[00116] While shown in a few illustrative embodiments, a person having ordinary skill in the art will recognize that the systems, apparatuses, and methods described herein are susceptible to various changes and modifications. Moreover, descriptions of various alternatives using terms such as "or" do not require mutual exclusivity unless clearly required by the context, and the indefinite articles "a" or "an" do not limit the subject to a single instance unless clearly required by the context. Further, any feature described in connection with any one embodiment may also be applicable to any other embodiment. Components may be also be combined or eliminated in various configurations for purposes of sale, manufacture, assembly, or use. For example, in some configurations the treatment device 101 including the dressing 102, the container 110, or both may be eliminated or separated from other components for manufacture or sale. In other example configurations, the controller 109 may additionally or alternatively be manufactured, configured, assembled, or sold independently of other components.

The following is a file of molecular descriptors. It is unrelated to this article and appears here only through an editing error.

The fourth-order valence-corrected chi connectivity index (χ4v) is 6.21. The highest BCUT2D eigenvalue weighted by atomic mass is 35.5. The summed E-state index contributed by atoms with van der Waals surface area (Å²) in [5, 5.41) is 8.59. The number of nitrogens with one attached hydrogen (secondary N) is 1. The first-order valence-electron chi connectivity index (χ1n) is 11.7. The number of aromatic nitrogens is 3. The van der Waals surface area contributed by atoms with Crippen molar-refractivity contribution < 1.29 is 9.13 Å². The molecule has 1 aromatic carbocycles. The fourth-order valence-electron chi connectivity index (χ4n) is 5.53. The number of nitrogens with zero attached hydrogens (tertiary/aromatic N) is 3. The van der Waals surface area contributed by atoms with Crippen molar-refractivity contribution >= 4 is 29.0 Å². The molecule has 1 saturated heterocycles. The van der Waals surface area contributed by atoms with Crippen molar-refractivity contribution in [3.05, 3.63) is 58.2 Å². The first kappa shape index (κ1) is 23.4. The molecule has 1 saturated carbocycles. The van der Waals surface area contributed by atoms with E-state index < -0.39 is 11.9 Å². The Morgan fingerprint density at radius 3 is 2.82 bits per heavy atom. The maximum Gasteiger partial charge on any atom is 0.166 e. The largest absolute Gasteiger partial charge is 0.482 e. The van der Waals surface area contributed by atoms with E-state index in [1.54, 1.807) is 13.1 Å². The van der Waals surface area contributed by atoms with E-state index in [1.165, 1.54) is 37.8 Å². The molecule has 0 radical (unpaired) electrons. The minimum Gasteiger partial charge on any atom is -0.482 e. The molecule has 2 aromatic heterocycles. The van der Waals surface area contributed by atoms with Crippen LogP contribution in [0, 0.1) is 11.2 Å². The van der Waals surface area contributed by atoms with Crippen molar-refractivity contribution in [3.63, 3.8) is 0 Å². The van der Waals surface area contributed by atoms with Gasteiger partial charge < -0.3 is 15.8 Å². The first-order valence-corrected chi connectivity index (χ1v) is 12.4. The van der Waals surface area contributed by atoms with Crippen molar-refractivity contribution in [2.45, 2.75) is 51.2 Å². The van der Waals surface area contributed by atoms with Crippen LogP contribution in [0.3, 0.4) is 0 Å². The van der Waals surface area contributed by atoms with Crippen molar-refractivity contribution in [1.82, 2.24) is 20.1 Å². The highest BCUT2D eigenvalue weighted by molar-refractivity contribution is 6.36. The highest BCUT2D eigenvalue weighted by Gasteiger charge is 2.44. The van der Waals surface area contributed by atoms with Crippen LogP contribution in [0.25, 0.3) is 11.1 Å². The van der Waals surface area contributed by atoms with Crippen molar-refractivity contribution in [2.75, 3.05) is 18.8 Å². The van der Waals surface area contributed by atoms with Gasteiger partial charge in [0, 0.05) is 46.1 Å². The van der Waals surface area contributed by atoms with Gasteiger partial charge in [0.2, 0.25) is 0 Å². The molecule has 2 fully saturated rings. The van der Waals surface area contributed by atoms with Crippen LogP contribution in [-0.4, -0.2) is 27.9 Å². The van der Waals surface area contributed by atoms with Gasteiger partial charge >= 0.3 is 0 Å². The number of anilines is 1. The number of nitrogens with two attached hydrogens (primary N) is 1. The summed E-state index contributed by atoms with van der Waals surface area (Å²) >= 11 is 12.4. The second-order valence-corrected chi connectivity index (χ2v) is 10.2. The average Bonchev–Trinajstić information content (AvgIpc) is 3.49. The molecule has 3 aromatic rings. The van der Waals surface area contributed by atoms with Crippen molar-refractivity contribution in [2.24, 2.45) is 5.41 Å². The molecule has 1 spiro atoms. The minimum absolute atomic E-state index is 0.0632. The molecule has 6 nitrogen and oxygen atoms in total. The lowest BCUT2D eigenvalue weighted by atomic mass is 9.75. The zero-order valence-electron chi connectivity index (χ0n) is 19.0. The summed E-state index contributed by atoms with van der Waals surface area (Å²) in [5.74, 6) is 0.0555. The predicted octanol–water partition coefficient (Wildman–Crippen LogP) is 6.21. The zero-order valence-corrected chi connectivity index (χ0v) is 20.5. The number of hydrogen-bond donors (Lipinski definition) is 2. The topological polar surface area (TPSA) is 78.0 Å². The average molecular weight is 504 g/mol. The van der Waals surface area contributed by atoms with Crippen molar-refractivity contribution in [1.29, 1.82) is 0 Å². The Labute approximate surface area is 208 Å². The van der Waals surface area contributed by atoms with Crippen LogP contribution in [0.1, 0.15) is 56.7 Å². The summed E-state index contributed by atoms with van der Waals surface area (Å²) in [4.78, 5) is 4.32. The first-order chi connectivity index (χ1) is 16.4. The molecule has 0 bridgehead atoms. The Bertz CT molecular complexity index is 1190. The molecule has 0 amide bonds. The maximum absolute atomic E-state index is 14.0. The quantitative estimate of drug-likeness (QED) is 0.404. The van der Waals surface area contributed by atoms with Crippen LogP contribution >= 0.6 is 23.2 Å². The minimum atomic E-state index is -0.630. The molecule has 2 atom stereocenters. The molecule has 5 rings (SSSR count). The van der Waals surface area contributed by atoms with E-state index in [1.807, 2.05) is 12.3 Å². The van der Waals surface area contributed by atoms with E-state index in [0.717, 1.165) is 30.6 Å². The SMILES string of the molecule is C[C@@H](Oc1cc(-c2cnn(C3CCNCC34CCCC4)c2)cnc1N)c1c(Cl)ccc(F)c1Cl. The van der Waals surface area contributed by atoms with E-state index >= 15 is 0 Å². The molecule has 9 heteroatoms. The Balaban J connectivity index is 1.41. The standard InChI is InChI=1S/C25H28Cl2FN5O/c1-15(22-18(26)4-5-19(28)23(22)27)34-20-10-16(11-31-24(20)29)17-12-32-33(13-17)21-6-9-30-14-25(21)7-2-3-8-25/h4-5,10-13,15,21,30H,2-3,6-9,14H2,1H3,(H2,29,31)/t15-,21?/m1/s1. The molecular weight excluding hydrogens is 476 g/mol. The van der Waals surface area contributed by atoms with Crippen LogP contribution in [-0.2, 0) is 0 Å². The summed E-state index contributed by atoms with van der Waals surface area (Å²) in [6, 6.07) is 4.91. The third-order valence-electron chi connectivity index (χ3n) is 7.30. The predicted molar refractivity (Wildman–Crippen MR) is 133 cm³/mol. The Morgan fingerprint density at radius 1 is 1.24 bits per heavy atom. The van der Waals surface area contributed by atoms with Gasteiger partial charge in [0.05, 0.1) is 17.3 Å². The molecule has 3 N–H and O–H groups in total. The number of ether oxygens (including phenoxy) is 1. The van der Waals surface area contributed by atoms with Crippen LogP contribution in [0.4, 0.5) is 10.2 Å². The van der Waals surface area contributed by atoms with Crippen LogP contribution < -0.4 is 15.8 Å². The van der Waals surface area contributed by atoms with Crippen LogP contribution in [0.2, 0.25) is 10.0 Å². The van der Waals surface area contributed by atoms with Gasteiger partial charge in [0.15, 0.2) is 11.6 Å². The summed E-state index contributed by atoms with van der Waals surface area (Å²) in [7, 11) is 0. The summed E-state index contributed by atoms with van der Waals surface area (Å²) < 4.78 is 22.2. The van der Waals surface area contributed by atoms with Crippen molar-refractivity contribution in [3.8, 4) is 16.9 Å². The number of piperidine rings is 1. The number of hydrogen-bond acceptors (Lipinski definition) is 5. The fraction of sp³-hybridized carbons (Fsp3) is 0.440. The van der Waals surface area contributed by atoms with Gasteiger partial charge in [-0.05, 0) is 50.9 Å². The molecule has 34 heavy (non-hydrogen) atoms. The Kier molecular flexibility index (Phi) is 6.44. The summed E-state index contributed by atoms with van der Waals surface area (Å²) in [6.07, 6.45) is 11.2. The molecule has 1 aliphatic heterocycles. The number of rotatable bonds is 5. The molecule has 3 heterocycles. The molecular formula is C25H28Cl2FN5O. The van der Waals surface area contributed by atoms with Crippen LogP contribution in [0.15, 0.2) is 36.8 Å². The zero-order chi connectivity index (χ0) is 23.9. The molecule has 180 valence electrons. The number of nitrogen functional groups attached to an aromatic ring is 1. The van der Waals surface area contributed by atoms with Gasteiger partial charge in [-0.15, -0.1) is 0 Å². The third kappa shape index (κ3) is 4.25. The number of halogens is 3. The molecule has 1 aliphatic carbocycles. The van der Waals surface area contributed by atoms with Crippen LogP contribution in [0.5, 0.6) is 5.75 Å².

[00117] The appended claims set forth novel and inventive aspects of the subject matter described above, but the claims may also encompass additional subject matter not specifically recited in detail. For example, certain features, elements, or aspects may be omitted from the claims if not necessary to distinguish the novel and inventive features from what is already known to a person having ordinary skill in the art. Features, elements, and aspects described herein may also be combined or replaced by alternative features serving the same, equivalent, or similar purpose without departing from the scope of the invention defined by the appended claims.